Study: Online Privacy Concerns Not Overblown

Researcher at University of Pennsylvania’s Annenberg School for Communication have released a new report which succeeds in challenging a popular claim that internet advertisers and retailers have been making – that consumers willingly trade privacy in exchange for benefits provided by advertisers.

internet-privacyThe study concludes that consumers are not actually making a trade, but rather are resigned to the fact that marketers and going to take and use their data anyway. If the consumer gets something of benefit (i.e. discounts in the case of product companies, ability to use a free platform in the case of companies like Facebook), he does not necessarily presume that benefit is connected to his data sharing.

Consumers are, however, either actively or passively making the decision to allow their data to be collected.

The core finding of the study is made clear by how the 1,506 respondents felt about the following three statements:

  • “If companies give me a discount, it is a fair exchange for them to collect information about me without my knowing.” – 91% disagreed
  • “It’s fair for an online or physical store to monitor what I’m doing online when I’m there, in exchange for letting me use the store’s wireless internet, or Wi-Fi, without charge.” – 71% disagreed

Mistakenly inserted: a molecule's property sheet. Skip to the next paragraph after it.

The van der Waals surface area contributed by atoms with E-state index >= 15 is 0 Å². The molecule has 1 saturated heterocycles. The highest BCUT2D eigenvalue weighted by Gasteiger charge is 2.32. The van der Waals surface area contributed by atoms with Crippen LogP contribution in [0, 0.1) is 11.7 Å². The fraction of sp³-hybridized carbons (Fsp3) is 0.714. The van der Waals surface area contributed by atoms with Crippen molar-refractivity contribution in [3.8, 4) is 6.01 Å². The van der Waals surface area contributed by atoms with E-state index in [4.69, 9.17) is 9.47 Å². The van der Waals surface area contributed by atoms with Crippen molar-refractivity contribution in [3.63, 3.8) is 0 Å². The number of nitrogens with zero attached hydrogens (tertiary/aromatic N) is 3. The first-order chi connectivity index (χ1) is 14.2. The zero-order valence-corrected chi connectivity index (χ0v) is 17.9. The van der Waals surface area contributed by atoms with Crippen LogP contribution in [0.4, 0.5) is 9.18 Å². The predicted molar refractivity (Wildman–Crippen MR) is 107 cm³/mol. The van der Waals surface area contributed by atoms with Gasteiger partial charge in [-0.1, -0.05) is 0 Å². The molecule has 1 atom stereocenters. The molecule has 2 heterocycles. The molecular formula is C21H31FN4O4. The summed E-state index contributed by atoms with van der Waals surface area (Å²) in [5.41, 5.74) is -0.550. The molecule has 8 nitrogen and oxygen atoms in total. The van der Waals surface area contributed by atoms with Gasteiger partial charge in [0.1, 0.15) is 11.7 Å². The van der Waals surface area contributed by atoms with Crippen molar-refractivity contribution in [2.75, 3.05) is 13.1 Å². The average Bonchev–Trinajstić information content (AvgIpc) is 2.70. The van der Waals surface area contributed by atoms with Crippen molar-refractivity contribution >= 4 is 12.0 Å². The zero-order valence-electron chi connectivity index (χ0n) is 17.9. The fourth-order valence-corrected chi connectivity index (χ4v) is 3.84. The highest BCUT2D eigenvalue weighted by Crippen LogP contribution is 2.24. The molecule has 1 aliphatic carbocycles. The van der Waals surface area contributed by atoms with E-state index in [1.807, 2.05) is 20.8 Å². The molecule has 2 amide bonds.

• “It’s okay if a store where I shop uses information it has about me to create a picture of me that improves the services they provide for me.” – 55% disagreed

So, folks who go online are in many cases allowing their data to be collected. Do they understand what is being done with it, or may be done with it? According to the survey, no:

  • 65% believe that “When a website has a privacy policy, it means the site will not share my information with other websites and companies without my permission.” That statement is not true.
  • 69% do not know that a pharmacy does not legally need a person’s permission to sell information about the over-the-counter drugs that person buys.

The study has many more examples of similar misconceptions.

According to the survey, while 84% of consumers want control over what advertisers can learn about them, 65% in fact feel like they have little control.

Your family’s privacy is important but it is impossible to know (a) how much data about you is available, and (b) what advertisers and other commercial interests will do with it unless you limit how much they collect in the first place. A well-educated individual who spends time online will be best positioned to have some control over personal data by taking a few simple precautions. Not sure where to start?

  • Read the Privacy Policy if you are using Facebook or other social networks
  • Clear your cache and delete cookies often if you feel that advertisers know too much about your online activity
  • Understand “free”. If you are getting something for free (Facebook, software, coupons etc.) you are probably giving up something in the process

If you or your family want to be even more guarded with your online activity, there are steps you can take. The folks at Lifehack have a great summary here.



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